Educators stress need for PERS reform

State pension plan seen as roadblock to school funding

Dozens of local educators Tuesday pressed legislators to support reform to the Public Employee Retirement System, a state pension program that one school board member said is "killing" school districts.

Oregon Deputy Superintendent of Public Instruction Rob Saxton, and Rep. Peter Buckley, D-Ashland, Rep. Dennis Richardson, R-Central Point, and Sen. Alan Bates, D-Ashland, spoke on a panel in front of more than 100 guests Tuesday night at a "Stand For Children" education forum at North Medford High School.

"This has to be changed," said Phoenix-Talent School Board Chairman Craig Prewitt about the PERS system, which continues to eat up an increasingly large percentage of school district budgets each year. "It's not just the elephant in the room. It's a whole herd of elephants. It's killing us."

Medford School Board member Tricia Prendergast said that the increased cost of PERS for the Medford School District over the last biennium topped $6 million.

"We are reaching the breaking point," said Prendergast. "We are hopeful and tentatively enthusiastic about many of the reforms that have been put in place and are proposed."

Prendergast and Prewitt urged the legislators at the forum to support reform of PERS, and Richardson responded as a strong advocate for reform.

"It's an impossible situation that those of us involved in education are in," said Richardson, who has publicly advocated for PERS reform. "We need to have drastic reformation.

"We've seen it coming. We knew it was coming. And now it's here," he said.

Saxton and legislators heard from more than a dozen speakers including superintendents and teachers from districts across the region about the state education budget and allocation of funds for various programs.

A budget proposed Friday by Gov. John Kitzhaber includes cutting more than a third of the budget provided to regional education service districts and reallocating the money to an initiative to encourage and train the next generation of teachers.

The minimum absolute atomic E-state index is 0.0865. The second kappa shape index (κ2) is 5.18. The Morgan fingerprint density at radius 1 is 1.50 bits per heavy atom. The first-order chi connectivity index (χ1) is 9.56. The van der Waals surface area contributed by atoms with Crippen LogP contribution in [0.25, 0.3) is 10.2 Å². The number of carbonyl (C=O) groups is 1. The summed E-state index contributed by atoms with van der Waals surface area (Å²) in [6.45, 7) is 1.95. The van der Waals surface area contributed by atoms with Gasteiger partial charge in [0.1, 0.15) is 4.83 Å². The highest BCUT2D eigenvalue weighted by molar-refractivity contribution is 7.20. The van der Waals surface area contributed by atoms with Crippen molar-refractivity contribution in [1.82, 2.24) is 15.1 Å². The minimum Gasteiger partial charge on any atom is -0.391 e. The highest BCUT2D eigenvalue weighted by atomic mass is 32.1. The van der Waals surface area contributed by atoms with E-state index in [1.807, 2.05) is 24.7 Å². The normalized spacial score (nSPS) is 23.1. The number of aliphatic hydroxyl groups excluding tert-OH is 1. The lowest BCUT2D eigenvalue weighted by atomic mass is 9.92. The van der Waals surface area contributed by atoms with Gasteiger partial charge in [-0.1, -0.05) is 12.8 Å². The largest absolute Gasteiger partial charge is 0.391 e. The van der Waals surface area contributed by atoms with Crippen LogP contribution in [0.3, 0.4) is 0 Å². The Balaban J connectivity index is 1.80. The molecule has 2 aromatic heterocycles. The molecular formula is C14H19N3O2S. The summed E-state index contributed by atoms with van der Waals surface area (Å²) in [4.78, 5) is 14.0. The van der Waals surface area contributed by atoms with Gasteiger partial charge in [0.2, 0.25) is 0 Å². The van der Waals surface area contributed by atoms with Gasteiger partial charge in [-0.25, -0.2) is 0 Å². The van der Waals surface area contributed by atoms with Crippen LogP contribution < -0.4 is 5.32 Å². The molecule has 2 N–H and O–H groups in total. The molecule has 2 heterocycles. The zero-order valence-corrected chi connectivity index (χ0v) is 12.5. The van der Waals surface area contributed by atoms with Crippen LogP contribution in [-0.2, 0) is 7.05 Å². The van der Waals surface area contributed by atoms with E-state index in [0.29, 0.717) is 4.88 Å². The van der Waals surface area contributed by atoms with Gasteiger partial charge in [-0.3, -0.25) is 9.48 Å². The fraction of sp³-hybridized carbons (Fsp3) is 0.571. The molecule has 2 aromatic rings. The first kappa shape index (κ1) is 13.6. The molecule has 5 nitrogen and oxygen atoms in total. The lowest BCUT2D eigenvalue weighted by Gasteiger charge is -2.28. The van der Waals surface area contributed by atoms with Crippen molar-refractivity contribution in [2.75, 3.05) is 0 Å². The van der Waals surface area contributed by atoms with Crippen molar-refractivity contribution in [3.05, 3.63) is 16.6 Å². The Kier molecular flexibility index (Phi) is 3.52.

"There is some concern about this with ESD superintendents," said Saxton.

Regionally, the Southern Oregon Education Service District provides the majority of special education services to a number of districts.

The state mandated special education services would still have to be provided to students by school district regardless of if funding is cut to ESDs, forum participants said.

Saxton said that he is pulling together a group of ESD superintendents and school district superintendents to strategize how ESDs would handle the cut.

Saxton also shared plans for more than $35 million he said was outside the rest of the state's education budget, and would be used for other new education programs, including an initiative to guarantee students can read by third grade.

Ashland schools Superintendent Juli Di Chiro said that while ideas for new education reform would be welcomed, she believes the state should focus on funding a full school year before taking on any new initiatives.

"We were hoping this would be the biennium where school funding would turn around," said Di Chiro. "But it's not."

Reach reporter Teresa Ristow at 541-776-4459 or

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